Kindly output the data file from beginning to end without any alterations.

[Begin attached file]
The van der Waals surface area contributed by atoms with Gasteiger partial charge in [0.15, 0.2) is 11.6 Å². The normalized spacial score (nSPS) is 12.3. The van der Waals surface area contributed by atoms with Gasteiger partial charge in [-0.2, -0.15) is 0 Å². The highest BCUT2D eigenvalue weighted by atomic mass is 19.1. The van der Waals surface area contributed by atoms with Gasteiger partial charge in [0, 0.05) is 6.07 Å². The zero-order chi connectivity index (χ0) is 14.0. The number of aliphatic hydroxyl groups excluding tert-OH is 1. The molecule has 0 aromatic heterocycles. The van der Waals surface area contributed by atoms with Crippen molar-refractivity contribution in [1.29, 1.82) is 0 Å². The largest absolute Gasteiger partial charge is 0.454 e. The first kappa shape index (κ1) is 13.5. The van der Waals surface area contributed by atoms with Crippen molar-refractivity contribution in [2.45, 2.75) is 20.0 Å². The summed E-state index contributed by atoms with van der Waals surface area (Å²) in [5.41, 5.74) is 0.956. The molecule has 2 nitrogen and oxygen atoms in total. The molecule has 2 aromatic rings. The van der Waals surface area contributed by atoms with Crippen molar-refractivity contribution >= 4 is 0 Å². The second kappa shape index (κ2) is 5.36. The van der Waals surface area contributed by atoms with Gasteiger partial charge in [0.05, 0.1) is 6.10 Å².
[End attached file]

The van der Waals surface area contributed by atoms with Gasteiger partial charge in [0.15, 0.2) is 11.6 Å². The normalized spacial score (nSPS) is 12.3. The van der Waals surface area contributed by atoms with Gasteiger partial charge in [-0.2, -0.15) is 0 Å². The highest BCUT2D eigenvalue weighted by atomic mass is 19.1. The van der Waals surface area contributed by atoms with Gasteiger partial charge in [0, 0.05) is 6.07 Å². The zero-order chi connectivity index (χ0) is 14.0. The number of aliphatic hydroxyl groups excluding tert-OH is 1. The molecule has 0 aromatic heterocycles. The van der Waals surface area contributed by atoms with Crippen molar-refractivity contribution in [1.29, 1.82) is 0 Å². The largest absolute Gasteiger partial charge is 0.454 e. The first kappa shape index (κ1) is 13.5. The van der Waals surface area contributed by atoms with Crippen molar-refractivity contribution in [2.45, 2.75) is 20.0 Å². The summed E-state index contributed by atoms with van der Waals surface area (Å²) in [5.41, 5.74) is 0.956. The molecule has 2 nitrogen and oxygen atoms in total. The molecule has 2 aromatic rings. The van der Waals surface area contributed by atoms with Crippen molar-refractivity contribution >= 4 is 0 Å². The second kappa shape index (κ2) is 5.36. The van der Waals surface area contributed by atoms with Gasteiger partial charge in [0.05, 0.1) is 6.10 Å².